Four undiscovered wine regions to explore

Four undiscovered wine regions to explore

From South America to Asia, add these under-the-radar regions to your itinerary.

Words by Ute Junker

Photo Anthony Delanoix via Unsplash


WHY Chile and Argentina have built global reputations for their wines but when it comes to neighbouring Bolivia, few people are even aware that it has a wine industry. That is because Bolivia – its topography dominated by the Amazon jungle and the Andes mountains – has just 3000 hectares under vine, so most of Bolivia’s small harvest is drunk within the country. Grown at high altitudes, the thick-skinned grapes produce bold and intense wines with rich aromas.

TRY THIS Bolivia’s signature wine is the rich red tannat; you will find several varieties on the wine list at Gustu in La Paz, the restaurant launched by Noma co-founder Claus Meyer.


WHY Move over retsina. Greece has more than 300 indigenous grape varieties, many of which are now being showcased by local producers. Top white picks include the lean, flinty assyrtiko from Santorini and malagousia from Macedonia, a softer, fruitier wine. When it comes to reds, the full-bodied agiorgitiko from the Peloponnese has smooth tannins and blackcurrant and plum notes. Some wineries are producing sparkling wines using grapes such as debina, xinomavro and athiri.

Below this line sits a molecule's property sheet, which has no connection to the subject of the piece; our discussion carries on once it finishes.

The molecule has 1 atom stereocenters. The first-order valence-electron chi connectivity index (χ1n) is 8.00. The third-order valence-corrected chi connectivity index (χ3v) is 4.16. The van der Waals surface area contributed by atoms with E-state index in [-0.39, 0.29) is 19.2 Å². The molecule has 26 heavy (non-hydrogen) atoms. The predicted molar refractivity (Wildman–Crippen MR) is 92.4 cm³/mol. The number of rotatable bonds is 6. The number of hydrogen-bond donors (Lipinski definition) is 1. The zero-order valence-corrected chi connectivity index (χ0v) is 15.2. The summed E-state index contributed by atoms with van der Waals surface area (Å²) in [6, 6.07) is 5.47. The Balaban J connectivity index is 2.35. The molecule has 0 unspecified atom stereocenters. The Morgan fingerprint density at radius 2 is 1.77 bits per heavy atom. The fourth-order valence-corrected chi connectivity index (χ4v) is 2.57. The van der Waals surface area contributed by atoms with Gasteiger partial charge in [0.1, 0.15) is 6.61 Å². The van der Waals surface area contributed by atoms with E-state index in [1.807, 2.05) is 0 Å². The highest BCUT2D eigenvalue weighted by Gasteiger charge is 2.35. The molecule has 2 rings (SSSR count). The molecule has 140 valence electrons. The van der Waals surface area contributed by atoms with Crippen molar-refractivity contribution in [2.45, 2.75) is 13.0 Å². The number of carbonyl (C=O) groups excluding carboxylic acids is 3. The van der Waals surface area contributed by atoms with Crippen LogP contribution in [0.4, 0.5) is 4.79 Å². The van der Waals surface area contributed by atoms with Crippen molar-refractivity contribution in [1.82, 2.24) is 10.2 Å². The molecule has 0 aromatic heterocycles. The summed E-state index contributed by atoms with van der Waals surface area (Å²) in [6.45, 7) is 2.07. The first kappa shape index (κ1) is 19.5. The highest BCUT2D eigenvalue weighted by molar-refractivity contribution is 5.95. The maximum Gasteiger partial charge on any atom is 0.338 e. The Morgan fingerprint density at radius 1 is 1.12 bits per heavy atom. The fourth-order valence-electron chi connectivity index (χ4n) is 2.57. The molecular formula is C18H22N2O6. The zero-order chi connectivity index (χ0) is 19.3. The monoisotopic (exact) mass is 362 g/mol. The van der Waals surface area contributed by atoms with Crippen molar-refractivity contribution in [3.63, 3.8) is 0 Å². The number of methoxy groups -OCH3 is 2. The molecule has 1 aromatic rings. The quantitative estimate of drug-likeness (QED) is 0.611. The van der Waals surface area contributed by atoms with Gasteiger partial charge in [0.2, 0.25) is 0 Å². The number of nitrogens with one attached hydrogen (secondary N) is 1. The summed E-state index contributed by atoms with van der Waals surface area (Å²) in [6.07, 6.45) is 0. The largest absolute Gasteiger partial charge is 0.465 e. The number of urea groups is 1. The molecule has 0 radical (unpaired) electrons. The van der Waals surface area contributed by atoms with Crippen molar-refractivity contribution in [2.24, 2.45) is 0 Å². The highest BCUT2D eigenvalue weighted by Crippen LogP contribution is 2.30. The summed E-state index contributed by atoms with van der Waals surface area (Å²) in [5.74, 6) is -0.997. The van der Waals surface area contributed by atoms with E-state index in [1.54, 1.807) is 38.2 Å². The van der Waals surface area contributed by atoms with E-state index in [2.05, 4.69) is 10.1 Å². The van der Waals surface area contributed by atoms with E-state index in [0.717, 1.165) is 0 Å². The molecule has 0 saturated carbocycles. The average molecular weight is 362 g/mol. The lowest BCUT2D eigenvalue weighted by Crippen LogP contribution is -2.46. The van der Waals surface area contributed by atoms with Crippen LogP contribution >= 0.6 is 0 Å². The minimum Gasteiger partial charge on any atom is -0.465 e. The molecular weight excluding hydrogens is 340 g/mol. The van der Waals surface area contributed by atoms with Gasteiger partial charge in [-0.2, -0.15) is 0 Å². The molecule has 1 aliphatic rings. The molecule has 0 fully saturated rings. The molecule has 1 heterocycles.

TRY THIS Athens has a lively wine bar scene, where you can enjoy a glass of quality wine for just a few euros.


WHY Beaches, temples… wineries? Yes, Thailand has joined the ranks of the world’s wine producers. Over the past two decades, a handful of pioneers have found ways to produce drinkable drops in this tropical climate including Monsoon Valley Wines near Hua Hin, where vines are planted between canals to help mitigate the temperatures. Look for chenin blanc and colombards in the whites, while syrah tends to be the best-performing red.

TRY THIS Located next to the Khao Yai National Park north of Bangkok, PB Valley Khao Yai Winery offers daily winery tours. It also has an on-site restaurant.


WHY They have been making wine a long time in Armenia: at least 6000 years, judging by the latest archaeological finds. The industry ground to a halt during Soviet times, and today’s winemakers are having to relearn which locations and techniques work best with the region’s indigenous grapes. There are around 400 different varietals, with the white voskehat and the red khndoghni (also known as sireni) and areni noir winning global attention.

TRY THIS Saryan Street in the Armenian capital, Yerevan, is home to buzzing wine bars such as In Vino and Voskevaz Wine Time, where you can sample a range of local wines. Come in May for the Yerevan Wine Days festival.

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